Unit 10: Energy Challenges // Section 11: Direct Solar Energy
Direct solar power systems typically generate electricity in one of two ways. Photovoltaic (PV) cells, the type commonly seen on homes and commercial buildings, use semiconducting materials such as silicon to produce electricity from sunlight: when light hits the cells, the material produces free electrons that migrate across the cell, creating an electric current. Alternatively, large-scale solar concentrating systems focus sunlight with mirrors to heat a liquid that boils water, creating steam to turn a turbine. Solar energy can also be used for residential water heating (replacing fossil fuels or electricity) by circulating household water or a heat-carrying fluid through roof-mounted solar collection systems.
Concentrating solar power is best suited for power plants in areas with strong sunlight and clear skies, like the southwestern United States, while PV and solar hot water systems can be used in a wide range of climates and latitudes. PV cells are used widely as power supplies in electronic consumer goods such as hand-held calculators. However, because PV technologies for consumer applications have a maximum efficiency of about 15 percent, large expanses of PV cells are required to generate significant amounts of electricity. It would take more than 25 square kilometers of standard photovoltaic cells to generate the same amount of electric power as a large coal-fired power plant.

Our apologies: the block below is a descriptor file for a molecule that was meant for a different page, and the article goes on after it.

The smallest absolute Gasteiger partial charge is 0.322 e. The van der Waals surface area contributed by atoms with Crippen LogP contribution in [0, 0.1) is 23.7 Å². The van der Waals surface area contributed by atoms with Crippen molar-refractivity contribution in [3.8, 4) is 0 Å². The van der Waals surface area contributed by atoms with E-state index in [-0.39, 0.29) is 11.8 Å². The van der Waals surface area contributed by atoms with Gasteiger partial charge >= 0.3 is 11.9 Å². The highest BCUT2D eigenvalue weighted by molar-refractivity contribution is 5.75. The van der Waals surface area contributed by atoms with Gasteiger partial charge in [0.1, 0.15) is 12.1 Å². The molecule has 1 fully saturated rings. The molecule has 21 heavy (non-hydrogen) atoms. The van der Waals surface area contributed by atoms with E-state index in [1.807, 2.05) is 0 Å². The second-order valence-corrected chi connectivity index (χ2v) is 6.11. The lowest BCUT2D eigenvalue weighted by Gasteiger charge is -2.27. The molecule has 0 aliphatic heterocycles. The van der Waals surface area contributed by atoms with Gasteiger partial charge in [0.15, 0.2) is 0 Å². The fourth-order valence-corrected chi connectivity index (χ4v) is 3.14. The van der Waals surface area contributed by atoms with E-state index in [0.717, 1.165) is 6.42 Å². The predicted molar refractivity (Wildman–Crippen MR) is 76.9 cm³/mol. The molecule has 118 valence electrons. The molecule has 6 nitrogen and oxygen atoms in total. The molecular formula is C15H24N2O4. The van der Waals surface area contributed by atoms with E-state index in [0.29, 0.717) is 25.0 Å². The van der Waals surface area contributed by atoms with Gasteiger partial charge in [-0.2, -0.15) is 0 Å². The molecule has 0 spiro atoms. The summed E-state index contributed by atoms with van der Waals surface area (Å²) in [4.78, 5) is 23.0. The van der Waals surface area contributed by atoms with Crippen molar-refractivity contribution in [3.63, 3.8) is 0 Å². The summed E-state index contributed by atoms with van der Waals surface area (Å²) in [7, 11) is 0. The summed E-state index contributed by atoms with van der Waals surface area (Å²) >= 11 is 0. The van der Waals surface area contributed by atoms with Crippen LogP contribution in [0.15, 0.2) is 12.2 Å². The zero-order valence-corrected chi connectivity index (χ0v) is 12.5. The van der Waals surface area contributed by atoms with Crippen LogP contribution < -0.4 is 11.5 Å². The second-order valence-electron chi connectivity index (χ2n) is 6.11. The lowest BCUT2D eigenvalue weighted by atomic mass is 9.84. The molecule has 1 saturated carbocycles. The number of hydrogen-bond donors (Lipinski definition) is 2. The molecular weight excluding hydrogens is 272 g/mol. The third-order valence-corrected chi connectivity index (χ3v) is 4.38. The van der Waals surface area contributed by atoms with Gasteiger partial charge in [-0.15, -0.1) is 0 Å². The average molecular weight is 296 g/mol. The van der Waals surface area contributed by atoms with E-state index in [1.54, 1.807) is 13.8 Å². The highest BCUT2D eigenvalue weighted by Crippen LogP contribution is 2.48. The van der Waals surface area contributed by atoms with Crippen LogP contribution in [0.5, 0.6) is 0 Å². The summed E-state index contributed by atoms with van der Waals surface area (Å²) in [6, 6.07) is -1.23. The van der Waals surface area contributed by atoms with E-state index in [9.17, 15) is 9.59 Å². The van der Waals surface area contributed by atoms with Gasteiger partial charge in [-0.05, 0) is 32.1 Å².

Residential PV systems are now available at major home-supply stores in several states that offer financial incentives to promote home solar power, including California and New Jersey. Some developers are integrating them into energy-saving home designs (Fig. 19). Making solar energy cost-competitive on a large scale will require further gains in efficiency and reductions in the cost of manufacturing PV cells.
Figure 19. Solar-powered housing complex, Watsonville, California
See larger image
Source: © Dan Coyro.